Rozel Holmes, RWPA #S13445. Rozel states . . . Butler was killed by Harmanus a Schoharie Indian and scalped. . . .
John Stalker, RWPA #S19478. He also served in Captain Robert McKeen's Company of Lieutenant Colonel Willett's Regiment in 1781, concerning which he states . . . while at Fort Plain they were attacked by a party of the British and Indians commanded by Col Butler and Major Ross, they were engaged by Col Willetts Regt and pursued to Canada Creek in which engagement Col. Butler was killed by an Indian by the name of Lewey who had the command of the American Indians. . . .
Jasper Taylor, RWPA #S14645. Of the events following the Battle of Johnstown that he took part in the pursuit of Major John Ross' Forces and that he saw Captain Walter Butler dead and he remembers one Indian Chief called Col Louis (Lewey) as he thinks) who commanded the Indians at that battle.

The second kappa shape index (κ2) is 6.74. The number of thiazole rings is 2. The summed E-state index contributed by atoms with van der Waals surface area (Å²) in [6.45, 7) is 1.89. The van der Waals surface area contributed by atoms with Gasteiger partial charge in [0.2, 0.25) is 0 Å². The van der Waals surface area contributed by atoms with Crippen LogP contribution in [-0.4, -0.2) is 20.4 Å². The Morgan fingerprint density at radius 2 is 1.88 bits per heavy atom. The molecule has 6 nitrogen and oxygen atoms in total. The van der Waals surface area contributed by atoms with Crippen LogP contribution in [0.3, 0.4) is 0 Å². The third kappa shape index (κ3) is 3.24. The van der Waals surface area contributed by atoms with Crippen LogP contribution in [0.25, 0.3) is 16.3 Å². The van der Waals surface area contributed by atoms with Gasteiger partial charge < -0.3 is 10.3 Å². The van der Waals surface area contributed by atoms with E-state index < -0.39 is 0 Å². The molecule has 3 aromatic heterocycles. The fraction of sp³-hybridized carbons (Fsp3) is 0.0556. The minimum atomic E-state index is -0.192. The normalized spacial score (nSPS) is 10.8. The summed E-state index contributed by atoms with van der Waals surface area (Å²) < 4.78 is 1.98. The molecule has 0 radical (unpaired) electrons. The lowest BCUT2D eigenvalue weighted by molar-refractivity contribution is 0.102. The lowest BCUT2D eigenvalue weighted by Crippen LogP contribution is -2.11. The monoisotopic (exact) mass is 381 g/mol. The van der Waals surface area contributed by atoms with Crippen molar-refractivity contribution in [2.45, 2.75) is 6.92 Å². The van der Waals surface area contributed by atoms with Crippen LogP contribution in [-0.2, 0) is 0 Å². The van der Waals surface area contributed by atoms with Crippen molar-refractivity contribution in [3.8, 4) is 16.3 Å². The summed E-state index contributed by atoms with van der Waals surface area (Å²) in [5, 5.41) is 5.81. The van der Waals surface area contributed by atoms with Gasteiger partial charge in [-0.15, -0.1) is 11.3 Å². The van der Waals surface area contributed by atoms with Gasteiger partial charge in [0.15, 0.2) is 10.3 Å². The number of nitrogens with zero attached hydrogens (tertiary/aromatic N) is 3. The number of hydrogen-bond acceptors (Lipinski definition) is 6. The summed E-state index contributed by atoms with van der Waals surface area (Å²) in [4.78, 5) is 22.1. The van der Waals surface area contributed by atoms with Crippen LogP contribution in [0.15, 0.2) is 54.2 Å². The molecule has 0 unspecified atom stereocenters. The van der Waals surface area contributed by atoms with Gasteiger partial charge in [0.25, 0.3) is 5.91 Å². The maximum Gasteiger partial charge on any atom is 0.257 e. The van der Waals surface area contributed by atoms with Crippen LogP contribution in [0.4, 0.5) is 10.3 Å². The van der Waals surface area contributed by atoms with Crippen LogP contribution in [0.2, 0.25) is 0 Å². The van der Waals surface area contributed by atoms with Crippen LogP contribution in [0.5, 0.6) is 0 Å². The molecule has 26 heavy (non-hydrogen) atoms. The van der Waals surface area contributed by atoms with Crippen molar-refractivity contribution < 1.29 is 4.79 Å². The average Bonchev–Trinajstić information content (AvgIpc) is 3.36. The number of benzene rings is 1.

1. Willett's Letter Book, New York State Library Mss #SC16670. 2. Jacob Tanner, RWPA #S11513. 3. Thomas Folger, RWPA #S10697. 4. Richard [Dietrich] Casler, RWPA #W6637. 5. Nicholas Smith, RWPA #S16252. 6. John Stalker, RWPA #S19478. 7. Rozel Holmes, RWPA #S13445. 8. Thomas Folger, RWPA #S10697. 9. Conrad Countryman, RWPA #W16920. 10. Public Papers of George Clinton, 7:472. N.B. The original letter can be found in New York State Library Mss #SC15705. 11. Henry Glen Papers, New York Public Library, New York, New York. Return to Home